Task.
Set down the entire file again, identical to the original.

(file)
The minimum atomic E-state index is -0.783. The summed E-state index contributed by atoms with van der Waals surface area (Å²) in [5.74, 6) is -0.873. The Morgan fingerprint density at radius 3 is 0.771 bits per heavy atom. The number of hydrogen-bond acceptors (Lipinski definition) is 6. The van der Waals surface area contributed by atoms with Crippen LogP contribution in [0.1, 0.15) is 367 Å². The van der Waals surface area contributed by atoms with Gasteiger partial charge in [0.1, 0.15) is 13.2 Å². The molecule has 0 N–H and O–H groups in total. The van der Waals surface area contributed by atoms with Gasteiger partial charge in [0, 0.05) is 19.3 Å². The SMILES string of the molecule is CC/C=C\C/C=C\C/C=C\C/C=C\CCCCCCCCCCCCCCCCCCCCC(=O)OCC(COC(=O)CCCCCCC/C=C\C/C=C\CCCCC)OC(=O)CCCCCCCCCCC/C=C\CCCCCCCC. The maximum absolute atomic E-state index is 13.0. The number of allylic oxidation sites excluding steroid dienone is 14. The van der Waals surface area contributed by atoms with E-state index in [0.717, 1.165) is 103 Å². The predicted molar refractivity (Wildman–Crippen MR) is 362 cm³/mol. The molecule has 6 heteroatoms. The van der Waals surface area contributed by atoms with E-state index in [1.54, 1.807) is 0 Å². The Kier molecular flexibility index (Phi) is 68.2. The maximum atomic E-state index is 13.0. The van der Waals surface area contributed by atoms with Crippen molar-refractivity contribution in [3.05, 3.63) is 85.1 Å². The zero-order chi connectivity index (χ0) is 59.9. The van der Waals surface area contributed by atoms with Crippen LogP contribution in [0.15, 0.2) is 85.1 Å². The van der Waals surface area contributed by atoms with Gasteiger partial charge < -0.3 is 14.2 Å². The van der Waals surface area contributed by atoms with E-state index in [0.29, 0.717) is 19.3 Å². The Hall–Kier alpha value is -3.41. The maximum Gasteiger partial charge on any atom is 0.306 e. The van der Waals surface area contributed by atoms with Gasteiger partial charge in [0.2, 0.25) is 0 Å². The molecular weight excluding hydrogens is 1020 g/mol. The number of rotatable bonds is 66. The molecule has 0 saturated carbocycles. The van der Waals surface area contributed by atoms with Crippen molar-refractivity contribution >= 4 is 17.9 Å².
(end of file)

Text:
The minimum atomic E-state index is -0.783. The summed E-state index contributed by atoms with van der Waals surface area (Å²) in [5.74, 6) is -0.873. The Morgan fingerprint density at radius 3 is 0.771 bits per heavy atom. The number of hydrogen-bond acceptors (Lipinski definition) is 6. The van der Waals surface area contributed by atoms with Crippen LogP contribution in [0.1, 0.15) is 367 Å². The van der Waals surface area contributed by atoms with Gasteiger partial charge in [0.1, 0.15) is 13.2 Å². The molecule has 0 N–H and O–H groups in total. The van der Waals surface area contributed by atoms with Gasteiger partial charge in [0, 0.05) is 19.3 Å². The SMILES string of the molecule is CC/C=C\C/C=C\C/C=C\C/C=C\CCCCCCCCCCCCCCCCCCCCC(=O)OCC(COC(=O)CCCCCCC/C=C\C/C=C\CCCCC)OC(=O)CCCCCCCCCCC/C=C\CCCCCCCC. The maximum absolute atomic E-state index is 13.0. The number of allylic oxidation sites excluding steroid dienone is 14. The van der Waals surface area contributed by atoms with E-state index in [0.717, 1.165) is 103 Å². The predicted molar refractivity (Wildman–Crippen MR) is 362 cm³/mol. The molecule has 6 heteroatoms. The van der Waals surface area contributed by atoms with E-state index in [1.54, 1.807) is 0 Å². The Kier molecular flexibility index (Phi) is 68.2. The maximum atomic E-state index is 13.0. The van der Waals surface area contributed by atoms with Crippen molar-refractivity contribution in [3.05, 3.63) is 85.1 Å². The zero-order chi connectivity index (χ0) is 59.9. The van der Waals surface area contributed by atoms with Crippen LogP contribution in [0.15, 0.2) is 85.1 Å². The van der Waals surface area contributed by atoms with Gasteiger partial charge < -0.3 is 14.2 Å². The van der Waals surface area contributed by atoms with E-state index in [0.29, 0.717) is 19.3 Å². The Hall–Kier alpha value is -3.41. The maximum Gasteiger partial charge on any atom is 0.306 e. The van der Waals surface area contributed by atoms with Gasteiger partial charge in [0.2, 0.25) is 0 Å². The molecular weight excluding hydrogens is 1020 g/mol. The number of rotatable bonds is 66. The molecule has 0 saturated carbocycles. The van der Waals surface area contributed by atoms with Crippen molar-refractivity contribution >= 4 is 17.9 Å².